The road to a confirmed diagnosis of one or other type of dementia is usually a difficult one, and one that research says can take at least three years for people under the age of 65. In very basic terms, being confirmed with dementia means at least two of the symptoms of dementia get in the way of daily living.
As patients, it seems, the inaccuracies, the misdiagnoses, the lack of a confirmed diagnosis, and the overall management and care comes down to faith! When I looked for an image for the word confirmed, it came up with a religious one! So, perhaps it really is, from our perspective, all about faith.
Dr Shibley Rahman wrote a blog about Mild Cognitive Impairment (MCI) recently, in part as a response to Ken Clasper’s blog Rediagnosis from one dementia to MCI about his diagnosis being changed. I imagine, if I had been tested repeatedly over as many as ten or more years, and had not been given a diagnosis of dementia, I would have to believe the symptoms of dementia may be caused from something else. All sorts of health issues that are not dementia can cause cognitive impairment, for example depression, urinary tract infections, and even some types of mental illness such as conversion disorder.
There are literally a barrage of reasons that can cause cognitive impairment, and that are not be attributed to a dementia. It is extremely complex, and to blame doctors is not necessarily helpful or right. They are doing their best, in a world where change is happening so quickly, and it is very hard to keep up. On top of that, the undergraduate training of older doctors, did not educate about dementia enough; it is pleasing there are so many countries who are up-skilling undergraduates doctors and nurses, as well as those already in practice, including in Australia.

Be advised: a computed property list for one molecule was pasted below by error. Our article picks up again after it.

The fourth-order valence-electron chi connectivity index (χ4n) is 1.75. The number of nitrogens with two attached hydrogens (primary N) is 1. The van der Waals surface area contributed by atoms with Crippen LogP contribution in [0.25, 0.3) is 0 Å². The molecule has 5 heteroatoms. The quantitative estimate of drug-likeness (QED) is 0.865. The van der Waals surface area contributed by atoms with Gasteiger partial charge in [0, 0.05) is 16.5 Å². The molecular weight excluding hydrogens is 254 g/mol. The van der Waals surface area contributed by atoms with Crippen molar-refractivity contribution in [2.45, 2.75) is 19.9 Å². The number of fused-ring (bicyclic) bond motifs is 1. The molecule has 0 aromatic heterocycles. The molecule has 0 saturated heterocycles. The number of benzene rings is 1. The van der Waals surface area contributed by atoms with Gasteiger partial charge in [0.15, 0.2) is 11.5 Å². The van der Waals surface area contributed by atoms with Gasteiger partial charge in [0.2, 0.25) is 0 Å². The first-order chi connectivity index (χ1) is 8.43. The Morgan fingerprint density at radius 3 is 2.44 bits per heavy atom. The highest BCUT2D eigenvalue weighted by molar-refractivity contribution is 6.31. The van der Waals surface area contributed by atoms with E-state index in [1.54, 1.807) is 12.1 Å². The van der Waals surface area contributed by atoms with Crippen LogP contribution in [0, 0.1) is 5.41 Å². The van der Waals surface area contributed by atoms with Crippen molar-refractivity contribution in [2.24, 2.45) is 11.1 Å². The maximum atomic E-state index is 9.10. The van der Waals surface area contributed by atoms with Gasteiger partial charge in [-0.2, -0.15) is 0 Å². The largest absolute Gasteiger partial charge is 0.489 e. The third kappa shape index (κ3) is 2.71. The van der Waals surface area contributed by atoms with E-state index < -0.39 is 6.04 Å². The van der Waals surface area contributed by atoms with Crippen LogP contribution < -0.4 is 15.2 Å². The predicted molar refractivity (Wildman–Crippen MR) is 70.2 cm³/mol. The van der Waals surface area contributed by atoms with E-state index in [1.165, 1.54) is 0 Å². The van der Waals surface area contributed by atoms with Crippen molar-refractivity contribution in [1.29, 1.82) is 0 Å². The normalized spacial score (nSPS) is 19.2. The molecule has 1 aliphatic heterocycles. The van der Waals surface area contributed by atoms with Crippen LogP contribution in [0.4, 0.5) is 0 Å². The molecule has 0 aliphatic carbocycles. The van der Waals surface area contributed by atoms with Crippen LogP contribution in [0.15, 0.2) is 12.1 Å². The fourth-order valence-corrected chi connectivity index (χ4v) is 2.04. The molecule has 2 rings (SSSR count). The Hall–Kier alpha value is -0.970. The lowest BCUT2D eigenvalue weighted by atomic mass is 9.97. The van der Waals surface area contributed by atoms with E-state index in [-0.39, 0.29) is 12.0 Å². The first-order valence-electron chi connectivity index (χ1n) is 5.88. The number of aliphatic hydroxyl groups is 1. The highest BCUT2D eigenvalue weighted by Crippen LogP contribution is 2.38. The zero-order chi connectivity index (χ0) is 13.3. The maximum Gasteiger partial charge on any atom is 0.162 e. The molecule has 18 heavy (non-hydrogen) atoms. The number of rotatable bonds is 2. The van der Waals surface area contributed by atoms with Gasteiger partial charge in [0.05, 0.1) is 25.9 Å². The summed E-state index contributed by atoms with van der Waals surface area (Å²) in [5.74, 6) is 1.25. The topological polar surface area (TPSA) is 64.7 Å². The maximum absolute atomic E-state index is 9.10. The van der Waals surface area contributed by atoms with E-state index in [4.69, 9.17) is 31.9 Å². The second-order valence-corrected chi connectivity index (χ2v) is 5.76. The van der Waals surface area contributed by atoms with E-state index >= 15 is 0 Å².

But on top of a diagnosis of dementia, it is very unsettling to have been incorrectly diagnosed with something like depression, only to find out years later, it was in fact, a dementia.
It is, also, according to the people I know who have had a diagnosis of dementia changed to something that is not a dementia, even more unsettling and confusing. I’m told, it makes them feel like frauds.
Currently, a diagnosis of any dementia cannot be confirmed until an autopsy. The point being, not enough is known yet about dementia, and further research is required before we can be positive of any dementia diagnosis. However, doctors can be reasonably sure, certainly enough to either confirm, or not confirm a diagnosis even though occasionally they make mistakes. Well, let’s be reasonable, everyone makes mistakes.
Curiously, there are some people who obviously to want to have a diagnosis of dementia, and who may in fact be living with many of the symptoms of dementia, but even after extensive testing, have not had a diagnosis of a dementia confirmed.
It makes me wonder, is dementia the current ‘in’ group to be in, simply because many people are speaking out as advocates, and it is gaining publicity?
Earlier this year, I even heard someone who does not have dementia or even MCI, nor is worried they might have, say that they almost wished they had dementia so they could be a member of Dementia Alliance International.
Now, that is a huge compliment for that organisation, especially one so young, but really, who would want to be diagnosed with a terminal illness, for which there is no cure in sight, and not even any disease modifying drugs available yet???? Wow, dementia must be being seen as some rather fabulous ‘club’ to be in.
There has been an interesting Facebook discussion following Ken and Shibley’s blogs about whether MCI leads to dementia, and this image shows part of that conversation. It is indeed complex, and rather fascinating.